One could say that Charles Koch was playing a different game. As far as I can tell, the Koch brothers treated business as a canvas on which they could express their deeply held free-market beliefs. (Whether those beliefs resulted in unalloyed evil I’ll leave for others to decide — my point is simply that they had certain goals, and they achieved those goals rather systematically through a privately-held conglomerate over the course of their lives). It’s probably unfair to describe Charles Koch’s refusal to take his company public as a scrub move — he had, after all, sufficient free cash flow from both the Pine Bend refinery and his commodities trading subsidiary in the summer of 1985. Koch didn’t lack for capital; he was simply playing a different game.

    This is a roundabout way to say that what a scrub is really depends on what game you decide you’re playing. If Tesla CEO Elon Musk’s game is ‘get humanity to electric vehicles’, then if, say, Tesla goes bankrupt but every other car manufacturer gets into EVs, Musk can retire and say that he had a great run and he won his game. A typical public equity investor, though, would say that Musk was a scrub because he didn’t create lasting shareholder value. And they’d both be right, for the game that they’ve chosen to play.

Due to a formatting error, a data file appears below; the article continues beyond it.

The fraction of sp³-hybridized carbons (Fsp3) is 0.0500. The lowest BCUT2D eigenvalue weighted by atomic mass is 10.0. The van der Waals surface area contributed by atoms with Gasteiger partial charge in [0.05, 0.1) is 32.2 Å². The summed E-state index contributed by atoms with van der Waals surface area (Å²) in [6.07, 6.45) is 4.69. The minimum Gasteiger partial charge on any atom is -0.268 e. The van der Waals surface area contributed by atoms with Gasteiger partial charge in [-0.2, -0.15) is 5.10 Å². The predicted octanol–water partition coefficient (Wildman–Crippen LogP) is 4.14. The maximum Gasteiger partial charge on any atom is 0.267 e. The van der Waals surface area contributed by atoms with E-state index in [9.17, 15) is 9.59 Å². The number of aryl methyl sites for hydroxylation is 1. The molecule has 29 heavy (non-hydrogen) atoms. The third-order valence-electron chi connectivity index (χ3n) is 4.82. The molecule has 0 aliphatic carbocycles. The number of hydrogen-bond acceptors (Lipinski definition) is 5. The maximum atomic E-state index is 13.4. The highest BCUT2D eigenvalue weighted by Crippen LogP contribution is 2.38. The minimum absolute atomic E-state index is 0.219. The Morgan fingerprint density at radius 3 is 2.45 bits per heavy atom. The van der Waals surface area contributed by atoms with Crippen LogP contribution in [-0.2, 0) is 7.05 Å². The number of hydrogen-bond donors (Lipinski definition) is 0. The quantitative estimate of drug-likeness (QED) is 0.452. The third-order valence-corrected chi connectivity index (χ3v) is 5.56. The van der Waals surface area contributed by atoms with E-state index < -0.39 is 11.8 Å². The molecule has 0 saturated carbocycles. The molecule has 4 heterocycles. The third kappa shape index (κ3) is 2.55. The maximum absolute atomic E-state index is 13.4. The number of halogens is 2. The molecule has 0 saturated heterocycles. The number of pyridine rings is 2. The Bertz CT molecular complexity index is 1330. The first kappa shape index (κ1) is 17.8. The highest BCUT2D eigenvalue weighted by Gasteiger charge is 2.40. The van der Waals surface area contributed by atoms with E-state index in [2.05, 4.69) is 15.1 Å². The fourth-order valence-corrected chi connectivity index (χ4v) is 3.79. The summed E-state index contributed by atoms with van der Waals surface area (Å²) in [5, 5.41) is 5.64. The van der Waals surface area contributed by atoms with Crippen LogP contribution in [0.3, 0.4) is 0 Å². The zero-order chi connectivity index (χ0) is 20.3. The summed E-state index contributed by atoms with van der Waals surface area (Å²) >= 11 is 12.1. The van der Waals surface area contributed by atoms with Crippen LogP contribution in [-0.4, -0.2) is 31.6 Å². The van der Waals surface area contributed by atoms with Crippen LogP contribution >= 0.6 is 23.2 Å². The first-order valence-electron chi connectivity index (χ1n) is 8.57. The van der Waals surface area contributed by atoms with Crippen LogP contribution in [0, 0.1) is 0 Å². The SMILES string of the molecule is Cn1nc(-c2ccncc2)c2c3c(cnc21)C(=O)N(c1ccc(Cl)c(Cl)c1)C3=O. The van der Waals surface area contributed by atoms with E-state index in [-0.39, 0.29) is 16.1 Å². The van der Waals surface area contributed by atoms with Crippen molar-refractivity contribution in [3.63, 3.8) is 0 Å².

Don’t Lie About The Game You’re Playing

    So what can we conclude from this? It seems like we’ve now backed away from the simple idea that we may categorise someone as a scrub based on their actions alone. In truth, we may only say that someone is a scrub if we know what game they’re playing.

    This makes scrub evaluation radically more difficult. I think the only thing I can say with confidence is that you shouldn’t act like a scrub with reference to the game that you’ve chosen to play, but more importantly, you shouldn’t lie to yourself about what game you’re actually playing.

    This is almost certainly an internal evaluation.